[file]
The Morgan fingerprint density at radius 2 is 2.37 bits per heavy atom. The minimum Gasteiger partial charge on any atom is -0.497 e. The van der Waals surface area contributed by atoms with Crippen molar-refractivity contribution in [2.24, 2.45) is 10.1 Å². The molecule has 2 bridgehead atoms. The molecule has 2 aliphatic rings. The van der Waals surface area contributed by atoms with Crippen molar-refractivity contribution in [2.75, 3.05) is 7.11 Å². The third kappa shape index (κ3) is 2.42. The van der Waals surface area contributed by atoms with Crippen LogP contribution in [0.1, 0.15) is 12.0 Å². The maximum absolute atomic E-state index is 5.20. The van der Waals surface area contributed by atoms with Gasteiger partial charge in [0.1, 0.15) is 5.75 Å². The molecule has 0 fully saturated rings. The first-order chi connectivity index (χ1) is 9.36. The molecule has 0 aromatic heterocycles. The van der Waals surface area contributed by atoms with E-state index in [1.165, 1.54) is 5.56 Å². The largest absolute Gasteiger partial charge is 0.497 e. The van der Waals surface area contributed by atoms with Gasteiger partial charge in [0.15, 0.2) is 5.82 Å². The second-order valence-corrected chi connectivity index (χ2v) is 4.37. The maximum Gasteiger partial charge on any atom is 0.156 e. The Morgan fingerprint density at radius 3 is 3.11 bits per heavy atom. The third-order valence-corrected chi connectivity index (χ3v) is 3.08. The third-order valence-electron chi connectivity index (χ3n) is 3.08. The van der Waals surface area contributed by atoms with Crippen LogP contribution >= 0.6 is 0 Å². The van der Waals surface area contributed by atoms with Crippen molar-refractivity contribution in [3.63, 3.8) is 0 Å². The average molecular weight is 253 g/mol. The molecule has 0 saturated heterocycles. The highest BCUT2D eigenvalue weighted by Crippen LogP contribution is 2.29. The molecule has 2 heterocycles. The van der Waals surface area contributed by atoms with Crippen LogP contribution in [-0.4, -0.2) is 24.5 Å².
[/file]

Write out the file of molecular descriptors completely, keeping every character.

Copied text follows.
The Morgan fingerprint density at radius 2 is 2.37 bits per heavy atom. The minimum Gasteiger partial charge on any atom is -0.497 e. The van der Waals surface area contributed by atoms with Crippen molar-refractivity contribution in [2.24, 2.45) is 10.1 Å². The molecule has 2 bridgehead atoms. The molecule has 2 aliphatic rings. The van der Waals surface area contributed by atoms with Crippen molar-refractivity contribution in [2.75, 3.05) is 7.11 Å². The third kappa shape index (κ3) is 2.42. The van der Waals surface area contributed by atoms with Crippen LogP contribution in [0.1, 0.15) is 12.0 Å². The maximum absolute atomic E-state index is 5.20. The van der Waals surface area contributed by atoms with Gasteiger partial charge in [0.1, 0.15) is 5.75 Å². The molecule has 0 fully saturated rings. The first-order chi connectivity index (χ1) is 9.36. The molecule has 0 aromatic heterocycles. The van der Waals surface area contributed by atoms with E-state index in [1.165, 1.54) is 5.56 Å². The largest absolute Gasteiger partial charge is 0.497 e. The van der Waals surface area contributed by atoms with Gasteiger partial charge in [0.15, 0.2) is 5.82 Å². The second-order valence-corrected chi connectivity index (χ2v) is 4.37. The maximum Gasteiger partial charge on any atom is 0.156 e. The Morgan fingerprint density at radius 3 is 3.11 bits per heavy atom. The third-order valence-corrected chi connectivity index (χ3v) is 3.08. The third-order valence-electron chi connectivity index (χ3n) is 3.08. The van der Waals surface area contributed by atoms with Crippen LogP contribution >= 0.6 is 0 Å². The van der Waals surface area contributed by atoms with Crippen molar-refractivity contribution in [3.63, 3.8) is 0 Å². The average molecular weight is 253 g/mol. The molecule has 0 saturated heterocycles. The highest BCUT2D eigenvalue weighted by Crippen LogP contribution is 2.29. The molecule has 2 heterocycles. The van der Waals surface area contributed by atoms with Crippen LogP contribution in [-0.4, -0.2) is 24.5 Å².